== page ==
This term I am somewhat disillusioned by my schedule. I am taking two feminist classes that essentially sound the same. Like, feminist analysis, and feminist empowerment. Something to that effect. Social change. The women’s movement. Theory and progress. I’m just making stuff up now.

Then, tossed in there like a lost dog, is introduction to poetry. A friend of mine told me I ought to start carrying a notebook around and jot down the things around me from time to time whenever I remember. I fell in love with that idea because it implies that I ought to buy another notebook.

I expect that poetry will slip in among the other courses, a diversion from analysis. A place to take out all the theories from my mind and decorate the page with them. Make them look pretty.

The last two terms will be a complete cluster fuck. All the things I never did, all at once, a great reflection of how my college years were as a whole. Practicum work, volunteering, general ass-kissery. I’ll want to find people who can verify that I am a capable and worthy human being and I can think of nothing more disgusting than asking for someone to write a letter of my worth. Oh the humanity. Where’s my book on adulting, because these last few steps are quicksand.

And there it was, there it is, there it shall be. I’m in a car without breaks and the rest of my life is right in front of me like a brick wall.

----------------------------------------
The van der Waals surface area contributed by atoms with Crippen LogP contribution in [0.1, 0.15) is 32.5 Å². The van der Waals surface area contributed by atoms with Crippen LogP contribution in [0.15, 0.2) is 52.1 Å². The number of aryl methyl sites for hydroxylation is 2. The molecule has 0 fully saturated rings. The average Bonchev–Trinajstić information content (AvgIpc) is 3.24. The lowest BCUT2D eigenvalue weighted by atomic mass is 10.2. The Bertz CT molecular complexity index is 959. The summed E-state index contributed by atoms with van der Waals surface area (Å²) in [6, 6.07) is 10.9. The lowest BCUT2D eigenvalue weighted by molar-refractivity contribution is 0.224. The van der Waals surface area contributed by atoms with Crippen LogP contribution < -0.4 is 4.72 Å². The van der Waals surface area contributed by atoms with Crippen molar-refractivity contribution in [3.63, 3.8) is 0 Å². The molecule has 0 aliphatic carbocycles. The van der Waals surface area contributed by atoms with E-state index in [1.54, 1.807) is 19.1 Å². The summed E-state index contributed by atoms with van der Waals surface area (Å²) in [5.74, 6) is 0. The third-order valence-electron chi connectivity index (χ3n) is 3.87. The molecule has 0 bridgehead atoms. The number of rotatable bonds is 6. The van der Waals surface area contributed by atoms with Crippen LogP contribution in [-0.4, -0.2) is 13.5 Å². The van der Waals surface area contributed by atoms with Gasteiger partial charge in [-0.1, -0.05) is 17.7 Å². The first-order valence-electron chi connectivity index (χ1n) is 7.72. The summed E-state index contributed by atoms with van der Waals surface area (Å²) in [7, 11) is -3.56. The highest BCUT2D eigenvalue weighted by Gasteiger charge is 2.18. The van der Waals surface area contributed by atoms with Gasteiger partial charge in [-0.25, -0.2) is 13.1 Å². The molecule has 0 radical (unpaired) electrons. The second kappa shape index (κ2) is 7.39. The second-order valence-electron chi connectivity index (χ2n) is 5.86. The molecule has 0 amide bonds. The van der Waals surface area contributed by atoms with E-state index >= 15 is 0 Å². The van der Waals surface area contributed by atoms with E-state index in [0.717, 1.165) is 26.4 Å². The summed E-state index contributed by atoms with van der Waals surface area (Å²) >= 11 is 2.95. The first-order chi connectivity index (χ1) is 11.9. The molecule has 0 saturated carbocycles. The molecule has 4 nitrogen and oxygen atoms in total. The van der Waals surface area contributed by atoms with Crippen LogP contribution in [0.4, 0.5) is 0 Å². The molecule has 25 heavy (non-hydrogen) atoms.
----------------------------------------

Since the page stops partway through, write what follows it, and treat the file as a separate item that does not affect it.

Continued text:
the not-quite-orgasm-orgasm?

Imagine that your partner is less sexually experienced than you, and they are having difficulty orgasming. In this particular example, a man and a woman are having sex together, her vagina is being stimulated, and she starts to feel as though she’s having an orgasm. That usual build up, the sensitivity, the increased heart rate. Things feel really good and then at the height of that sensitivity things start to hurt and she realizes she would like to stop.

The other day I had someone describe it to me as this: I am orgasming, I think, but then I become too sensitive to continue and it is physically painful.

I wanted to talk a little bit about that because I feel like this strange scenario could have two potential catalysts and each mean something different.

You think  you’re orgasming but you’re not really